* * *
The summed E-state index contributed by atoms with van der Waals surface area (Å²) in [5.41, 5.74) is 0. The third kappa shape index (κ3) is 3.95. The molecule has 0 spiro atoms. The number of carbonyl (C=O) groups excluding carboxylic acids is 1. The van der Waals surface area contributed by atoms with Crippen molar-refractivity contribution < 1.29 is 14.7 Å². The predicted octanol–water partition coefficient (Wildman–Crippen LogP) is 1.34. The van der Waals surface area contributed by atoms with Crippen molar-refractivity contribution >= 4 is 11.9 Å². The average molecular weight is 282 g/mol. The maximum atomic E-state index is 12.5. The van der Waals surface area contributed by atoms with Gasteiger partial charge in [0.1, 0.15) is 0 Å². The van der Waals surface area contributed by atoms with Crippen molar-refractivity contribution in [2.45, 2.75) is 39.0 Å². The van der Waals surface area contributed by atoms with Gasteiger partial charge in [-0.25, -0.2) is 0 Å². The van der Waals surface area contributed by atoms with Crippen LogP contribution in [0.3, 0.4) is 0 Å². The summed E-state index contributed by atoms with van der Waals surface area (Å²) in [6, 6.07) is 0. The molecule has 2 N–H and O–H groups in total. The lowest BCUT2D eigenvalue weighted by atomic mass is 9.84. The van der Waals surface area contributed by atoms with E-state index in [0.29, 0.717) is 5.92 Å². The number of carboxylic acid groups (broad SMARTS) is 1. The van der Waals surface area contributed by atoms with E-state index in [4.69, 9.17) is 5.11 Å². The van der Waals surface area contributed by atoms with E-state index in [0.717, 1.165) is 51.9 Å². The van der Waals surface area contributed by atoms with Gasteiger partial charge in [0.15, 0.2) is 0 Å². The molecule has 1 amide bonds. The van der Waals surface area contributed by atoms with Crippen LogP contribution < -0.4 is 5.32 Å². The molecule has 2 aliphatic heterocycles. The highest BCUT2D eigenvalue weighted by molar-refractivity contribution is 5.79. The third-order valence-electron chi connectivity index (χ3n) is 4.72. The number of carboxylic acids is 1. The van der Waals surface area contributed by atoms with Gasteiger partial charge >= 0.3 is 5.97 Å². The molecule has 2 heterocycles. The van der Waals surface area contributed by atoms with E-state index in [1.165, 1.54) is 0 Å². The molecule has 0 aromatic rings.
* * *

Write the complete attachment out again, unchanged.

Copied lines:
The summed E-state index contributed by atoms with van der Waals surface area (Å²) in [5.41, 5.74) is 0. The third kappa shape index (κ3) is 3.95. The molecule has 0 spiro atoms. The number of carbonyl (C=O) groups excluding carboxylic acids is 1. The van der Waals surface area contributed by atoms with Crippen molar-refractivity contribution < 1.29 is 14.7 Å². The predicted octanol–water partition coefficient (Wildman–Crippen LogP) is 1.34. The van der Waals surface area contributed by atoms with Crippen molar-refractivity contribution >= 4 is 11.9 Å². The average molecular weight is 282 g/mol. The maximum atomic E-state index is 12.5. The van der Waals surface area contributed by atoms with Gasteiger partial charge in [0.1, 0.15) is 0 Å². The van der Waals surface area contributed by atoms with Crippen molar-refractivity contribution in [2.45, 2.75) is 39.0 Å². The van der Waals surface area contributed by atoms with Gasteiger partial charge in [-0.25, -0.2) is 0 Å². The van der Waals surface area contributed by atoms with Crippen LogP contribution in [0.3, 0.4) is 0 Å². The summed E-state index contributed by atoms with van der Waals surface area (Å²) in [6, 6.07) is 0. The molecule has 2 N–H and O–H groups in total. The lowest BCUT2D eigenvalue weighted by atomic mass is 9.84. The van der Waals surface area contributed by atoms with E-state index in [0.29, 0.717) is 5.92 Å². The number of carboxylic acid groups (broad SMARTS) is 1. The van der Waals surface area contributed by atoms with E-state index in [4.69, 9.17) is 5.11 Å². The van der Waals surface area contributed by atoms with E-state index in [0.717, 1.165) is 51.9 Å². The van der Waals surface area contributed by atoms with Gasteiger partial charge in [0.15, 0.2) is 0 Å². The molecule has 1 amide bonds. The van der Waals surface area contributed by atoms with Crippen LogP contribution < -0.4 is 5.32 Å². The molecule has 2 aliphatic heterocycles. The highest BCUT2D eigenvalue weighted by molar-refractivity contribution is 5.79. The third-order valence-electron chi connectivity index (χ3n) is 4.72. The number of carboxylic acids is 1. The van der Waals surface area contributed by atoms with Gasteiger partial charge >= 0.3 is 5.97 Å². The molecule has 2 heterocycles. The van der Waals surface area contributed by atoms with E-state index in [1.165, 1.54) is 0 Å². The molecule has 0 aromatic rings.